“She’s doing really well. She was under a long time,” the president said. “She’s up. We had breakfast this morning. She’s recovering.”
The 71-year-old first lady, accompanied by the president, spent more than eight hours at Walter Reed National Military Medical Center for the outpatient procedure on Wednesday.
All cancerous tissue was removed, the White House physician said.
The president returned to the White House later on Wednesday afternoon. The first lady returned separately, her spokesperson, Vanessa Valdivia said.
Jill Biden went to the hospital for removal of a skin lesion above her right eye. White House physician Kevin O’Connor said in a statement that the procedure “confirmed that the small lesion was basal cell carcinoma.”
“All cancerous tissue was successfully removed, and the margins were clear of any residual skin cancer cells. We will monitor the area closely as it heals, but do not anticipate any more procedures will be needed,” he said.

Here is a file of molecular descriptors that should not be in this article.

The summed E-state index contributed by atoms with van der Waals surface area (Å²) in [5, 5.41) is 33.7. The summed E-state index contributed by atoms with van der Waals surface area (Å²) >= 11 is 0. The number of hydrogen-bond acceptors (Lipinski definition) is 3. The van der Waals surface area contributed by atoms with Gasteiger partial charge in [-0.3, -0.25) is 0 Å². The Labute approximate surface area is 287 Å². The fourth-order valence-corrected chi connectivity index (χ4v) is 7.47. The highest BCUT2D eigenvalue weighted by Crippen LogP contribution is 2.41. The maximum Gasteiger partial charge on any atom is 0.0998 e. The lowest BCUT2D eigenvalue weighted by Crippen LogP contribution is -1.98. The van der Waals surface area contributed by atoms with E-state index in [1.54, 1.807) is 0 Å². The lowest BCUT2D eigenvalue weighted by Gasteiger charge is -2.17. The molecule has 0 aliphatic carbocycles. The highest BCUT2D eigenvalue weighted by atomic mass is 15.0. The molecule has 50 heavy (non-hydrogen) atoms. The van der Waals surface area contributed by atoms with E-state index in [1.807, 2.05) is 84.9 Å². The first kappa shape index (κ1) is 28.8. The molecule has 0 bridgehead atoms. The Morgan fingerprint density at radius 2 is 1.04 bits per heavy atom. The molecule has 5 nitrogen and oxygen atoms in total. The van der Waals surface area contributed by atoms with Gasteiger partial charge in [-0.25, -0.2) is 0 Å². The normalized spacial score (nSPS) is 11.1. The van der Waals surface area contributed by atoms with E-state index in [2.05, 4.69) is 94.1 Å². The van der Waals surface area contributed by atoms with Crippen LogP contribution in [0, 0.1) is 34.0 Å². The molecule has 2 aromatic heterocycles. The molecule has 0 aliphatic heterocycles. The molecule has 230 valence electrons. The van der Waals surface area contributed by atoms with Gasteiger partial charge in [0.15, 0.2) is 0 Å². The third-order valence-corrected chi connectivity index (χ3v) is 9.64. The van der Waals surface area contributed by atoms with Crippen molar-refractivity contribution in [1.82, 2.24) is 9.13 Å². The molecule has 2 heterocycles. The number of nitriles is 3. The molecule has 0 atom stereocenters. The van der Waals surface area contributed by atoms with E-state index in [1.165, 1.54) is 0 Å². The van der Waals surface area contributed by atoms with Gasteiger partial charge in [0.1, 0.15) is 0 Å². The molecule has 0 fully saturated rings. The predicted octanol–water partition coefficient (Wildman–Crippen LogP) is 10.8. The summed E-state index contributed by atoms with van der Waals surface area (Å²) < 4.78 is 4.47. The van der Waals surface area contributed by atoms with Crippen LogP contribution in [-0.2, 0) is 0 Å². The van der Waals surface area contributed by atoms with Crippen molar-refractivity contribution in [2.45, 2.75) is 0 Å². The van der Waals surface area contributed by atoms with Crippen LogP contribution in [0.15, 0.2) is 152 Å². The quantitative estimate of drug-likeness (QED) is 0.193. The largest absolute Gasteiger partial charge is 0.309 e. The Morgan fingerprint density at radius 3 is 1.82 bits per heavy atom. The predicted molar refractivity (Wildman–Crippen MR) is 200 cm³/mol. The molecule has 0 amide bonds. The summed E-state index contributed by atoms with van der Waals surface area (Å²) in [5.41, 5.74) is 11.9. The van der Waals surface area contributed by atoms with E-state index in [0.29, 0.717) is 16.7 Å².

In addition, a small lesion was discovered on Jill Biden’s left eyelid and it was fully excised and sent for further examination, O’Connor said.
During her preoperative consultation, an additional “area of concern” was identified on the left side of the first lady’s chest, and it was consistent with potential basal cell carcinoma, O’Connor said.
This lesion also was excised and basal cell carcinoma was confirmed. “Again, all cancerous tissue was successfully removed,” O’Connor said.
Basal cell carcinoma lesions do not tend to “spread,” or metastasize, as some more serious skin cancers such as melanoma or squamous cell carcinoma are known to do, the doctor added.
They do, however, have the potential to increase in size, resulting in a more significant issue as well as increased challenges for surgical removal, he said.
Jill Biden was experiencing some facial swelling and bruising, but was in good spirits and feeling well, O’Connor said.